The U.S. has no evidence that suggests information about American journalist Steven Sotloff was sold to Islamic State militants by moderate Syrian opposition rebels, White House spokesman Josh Earnest told the media Tuesday in a briefing. Islamic State, or ISIS, militants released a two-minute, 46-second video Sept. 2 that shows the beheading of the 31-year-old journalist, kidnapped in Syria last summer.
Barak Barfi, a spokesman for the Sotloff family and foreign policy research fellow at the New American Foundation, told CNN Monday night the Sotloffs believed ISIS paid Syrian rebels up to $50,000 for information that Steven was in Syria.
“We believe that these so-called moderate rebels that people want our administration to support, one of them sold him probably for something between $25,000 and $50,000 to ISIS and that was the reason he was captured,” Barfi said.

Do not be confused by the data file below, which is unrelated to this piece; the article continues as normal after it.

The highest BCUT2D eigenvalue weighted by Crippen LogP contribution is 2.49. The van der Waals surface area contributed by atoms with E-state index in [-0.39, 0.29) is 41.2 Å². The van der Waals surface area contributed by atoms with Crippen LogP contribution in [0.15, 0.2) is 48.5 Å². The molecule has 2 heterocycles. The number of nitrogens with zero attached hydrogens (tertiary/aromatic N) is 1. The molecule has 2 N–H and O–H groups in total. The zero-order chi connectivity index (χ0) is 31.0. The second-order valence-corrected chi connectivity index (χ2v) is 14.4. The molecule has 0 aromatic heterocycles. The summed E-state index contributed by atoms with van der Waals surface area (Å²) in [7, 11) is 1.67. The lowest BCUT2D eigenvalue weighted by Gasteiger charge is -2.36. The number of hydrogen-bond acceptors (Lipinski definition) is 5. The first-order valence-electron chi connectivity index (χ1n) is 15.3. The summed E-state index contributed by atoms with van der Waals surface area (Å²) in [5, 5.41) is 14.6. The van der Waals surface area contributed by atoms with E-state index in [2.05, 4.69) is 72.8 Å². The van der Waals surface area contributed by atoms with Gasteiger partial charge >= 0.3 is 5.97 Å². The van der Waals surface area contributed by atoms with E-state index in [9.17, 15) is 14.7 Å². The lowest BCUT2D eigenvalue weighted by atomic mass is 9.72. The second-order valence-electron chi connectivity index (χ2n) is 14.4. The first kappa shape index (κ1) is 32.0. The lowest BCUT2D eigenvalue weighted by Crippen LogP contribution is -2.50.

“Based on the information that has been provided to me, I don’t believe that is accurate,” Earnest said, citing an FBI investigation into Sotloff’s death.
According to Barfi, unnamed “sources on the ground” told Sotloff’s family a member of a Syrian rebel group told ISIS militants about Sotloff. Barfi also said the Obama administration has made a number of inaccurate statements about Sotloff’s death and Sotloff and the other American journalist ISIS recently beheaded, James Foley, were “pawns in the game.”
President Obama is seeking to increase aid to moderate Syrian opposition groups, those fighting to oust President Bashar Assad who are viewed as a tool against ISIS. After the Aug. 19 video showing Foley’s beheading, Obama authorized airstrikes in Iraq. On Wednesday at 9 p.m., Obama is to present his plan for fighting ISIS to Congress and the public.